Are you challenging me to a duel? Daniel turned incredulously to Marcus. I think he’s challenging me to a duel.
He sits up again. Imagine, though, if you could just change the right inputs you could fix things before they went wrong. He says this last part quietly, but with the frustration of someone who’s been trying to solve the same unsolvable problem for a long time now. Our eyes meet and he looks embarrassed, like he’s revealed more than he meant to.He lies back down and throws a forearm across his eyes. The problem is chaos theory. There are too many inputs to the formula and even the small ones matter more than you think. And you can never measure them precisely enough. But! If you could, you could write a formula to predict the weather, the future, people.
But chaos theory says you can’t?You needed a whole branch of mathematics to tell you that people are unpredictable?Had that figured out, did you?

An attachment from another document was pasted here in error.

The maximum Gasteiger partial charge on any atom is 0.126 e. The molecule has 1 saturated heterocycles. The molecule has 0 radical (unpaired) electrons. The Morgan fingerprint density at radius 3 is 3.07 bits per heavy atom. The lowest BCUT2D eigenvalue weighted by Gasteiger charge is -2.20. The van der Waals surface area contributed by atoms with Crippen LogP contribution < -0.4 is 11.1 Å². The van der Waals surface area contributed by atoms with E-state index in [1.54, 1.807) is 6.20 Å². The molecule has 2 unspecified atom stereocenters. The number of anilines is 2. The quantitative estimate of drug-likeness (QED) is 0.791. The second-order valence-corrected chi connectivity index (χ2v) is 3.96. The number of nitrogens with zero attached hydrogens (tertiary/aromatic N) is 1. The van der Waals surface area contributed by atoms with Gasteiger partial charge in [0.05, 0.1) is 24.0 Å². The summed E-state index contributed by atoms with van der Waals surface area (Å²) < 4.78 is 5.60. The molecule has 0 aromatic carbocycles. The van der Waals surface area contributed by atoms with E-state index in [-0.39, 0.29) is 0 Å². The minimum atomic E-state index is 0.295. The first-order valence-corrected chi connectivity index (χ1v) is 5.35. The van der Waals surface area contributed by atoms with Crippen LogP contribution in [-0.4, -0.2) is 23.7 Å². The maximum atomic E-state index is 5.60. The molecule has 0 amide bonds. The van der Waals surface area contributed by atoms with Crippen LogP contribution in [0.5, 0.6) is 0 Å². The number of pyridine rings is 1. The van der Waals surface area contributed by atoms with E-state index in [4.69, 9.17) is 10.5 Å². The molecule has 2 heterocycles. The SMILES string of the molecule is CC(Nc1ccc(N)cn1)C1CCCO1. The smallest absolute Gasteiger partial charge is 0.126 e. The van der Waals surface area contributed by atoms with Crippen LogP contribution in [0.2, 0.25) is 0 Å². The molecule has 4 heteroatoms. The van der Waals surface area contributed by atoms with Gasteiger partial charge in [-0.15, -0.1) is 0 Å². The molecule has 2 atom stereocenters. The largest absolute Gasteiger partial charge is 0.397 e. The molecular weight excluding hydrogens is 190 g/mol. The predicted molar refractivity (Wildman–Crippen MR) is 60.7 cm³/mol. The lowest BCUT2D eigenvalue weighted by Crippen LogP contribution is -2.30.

Books, Olly! I learned it from books.He laughs, rolls onto his side, and laughs some more. He’s infectious and I’m laughing, too, my whole body responding to him. I watch for the dimple that I’m no longer supposed to be paying attention to. I want to put my finger into it and keep him smiling forever.
Maybe we can’t predict everything, but we can predict some things. For example, I am certainly going to fall in love with Olly.
It’s almost certainly going to be a disaster.Oh, no. Not yet. I’m not ready. I’m light-headed, I say. And my stomach—
Do we need to go to a hospital?My stomach growls loud and long in reply.
I look up at him. I think I’m—Hungry, we say simultaneously.